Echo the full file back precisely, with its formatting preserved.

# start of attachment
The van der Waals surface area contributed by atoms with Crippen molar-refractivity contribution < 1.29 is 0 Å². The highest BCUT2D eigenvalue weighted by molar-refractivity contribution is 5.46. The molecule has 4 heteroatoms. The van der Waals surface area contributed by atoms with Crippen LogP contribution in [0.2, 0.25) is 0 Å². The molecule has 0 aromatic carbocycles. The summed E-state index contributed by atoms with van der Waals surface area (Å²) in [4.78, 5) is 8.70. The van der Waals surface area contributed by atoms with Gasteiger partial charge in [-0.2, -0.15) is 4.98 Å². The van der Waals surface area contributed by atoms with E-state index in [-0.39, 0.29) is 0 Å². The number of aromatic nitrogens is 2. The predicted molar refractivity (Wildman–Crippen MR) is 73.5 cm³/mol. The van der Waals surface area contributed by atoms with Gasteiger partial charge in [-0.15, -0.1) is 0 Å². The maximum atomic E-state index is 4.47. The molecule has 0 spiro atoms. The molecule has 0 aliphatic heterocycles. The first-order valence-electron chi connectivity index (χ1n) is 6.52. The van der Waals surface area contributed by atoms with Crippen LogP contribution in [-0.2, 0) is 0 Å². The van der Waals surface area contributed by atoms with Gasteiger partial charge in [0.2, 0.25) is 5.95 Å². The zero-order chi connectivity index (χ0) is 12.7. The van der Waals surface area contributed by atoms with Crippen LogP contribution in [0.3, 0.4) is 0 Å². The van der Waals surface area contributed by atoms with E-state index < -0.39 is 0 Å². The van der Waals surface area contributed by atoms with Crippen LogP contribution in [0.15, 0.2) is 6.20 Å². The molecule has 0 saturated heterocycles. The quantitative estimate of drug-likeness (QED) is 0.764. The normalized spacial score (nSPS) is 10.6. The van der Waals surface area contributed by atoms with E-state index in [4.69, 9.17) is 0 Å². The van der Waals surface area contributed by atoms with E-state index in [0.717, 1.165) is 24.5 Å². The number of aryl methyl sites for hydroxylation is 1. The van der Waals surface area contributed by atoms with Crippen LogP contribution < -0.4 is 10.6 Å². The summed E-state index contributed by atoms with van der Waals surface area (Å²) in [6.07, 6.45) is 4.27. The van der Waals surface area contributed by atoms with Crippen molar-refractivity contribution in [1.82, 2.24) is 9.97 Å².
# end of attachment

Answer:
The van der Waals surface area contributed by atoms with Crippen molar-refractivity contribution < 1.29 is 0 Å². The highest BCUT2D eigenvalue weighted by molar-refractivity contribution is 5.46. The molecule has 4 heteroatoms. The van der Waals surface area contributed by atoms with Crippen LogP contribution in [0.2, 0.25) is 0 Å². The molecule has 0 aromatic carbocycles. The summed E-state index contributed by atoms with van der Waals surface area (Å²) in [4.78, 5) is 8.70. The van der Waals surface area contributed by atoms with Gasteiger partial charge in [-0.2, -0.15) is 4.98 Å². The van der Waals surface area contributed by atoms with E-state index in [-0.39, 0.29) is 0 Å². The number of aromatic nitrogens is 2. The predicted molar refractivity (Wildman–Crippen MR) is 73.5 cm³/mol. The van der Waals surface area contributed by atoms with Gasteiger partial charge in [-0.15, -0.1) is 0 Å². The maximum atomic E-state index is 4.47. The molecule has 0 spiro atoms. The molecule has 0 aliphatic heterocycles. The first-order valence-electron chi connectivity index (χ1n) is 6.52. The van der Waals surface area contributed by atoms with Crippen LogP contribution in [-0.2, 0) is 0 Å². The van der Waals surface area contributed by atoms with Gasteiger partial charge in [0.2, 0.25) is 5.95 Å². The zero-order chi connectivity index (χ0) is 12.7. The van der Waals surface area contributed by atoms with Crippen LogP contribution in [0.3, 0.4) is 0 Å². The van der Waals surface area contributed by atoms with E-state index < -0.39 is 0 Å². The van der Waals surface area contributed by atoms with Crippen LogP contribution in [0.15, 0.2) is 6.20 Å². The molecule has 0 saturated heterocycles. The quantitative estimate of drug-likeness (QED) is 0.764. The normalized spacial score (nSPS) is 10.6. The van der Waals surface area contributed by atoms with E-state index in [4.69, 9.17) is 0 Å². The van der Waals surface area contributed by atoms with E-state index in [0.717, 1.165) is 24.5 Å². The number of aryl methyl sites for hydroxylation is 1. The van der Waals surface area contributed by atoms with Crippen LogP contribution < -0.4 is 10.6 Å². The summed E-state index contributed by atoms with van der Waals surface area (Å²) in [6.07, 6.45) is 4.27. The van der Waals surface area contributed by atoms with Crippen molar-refractivity contribution in [1.82, 2.24) is 9.97 Å².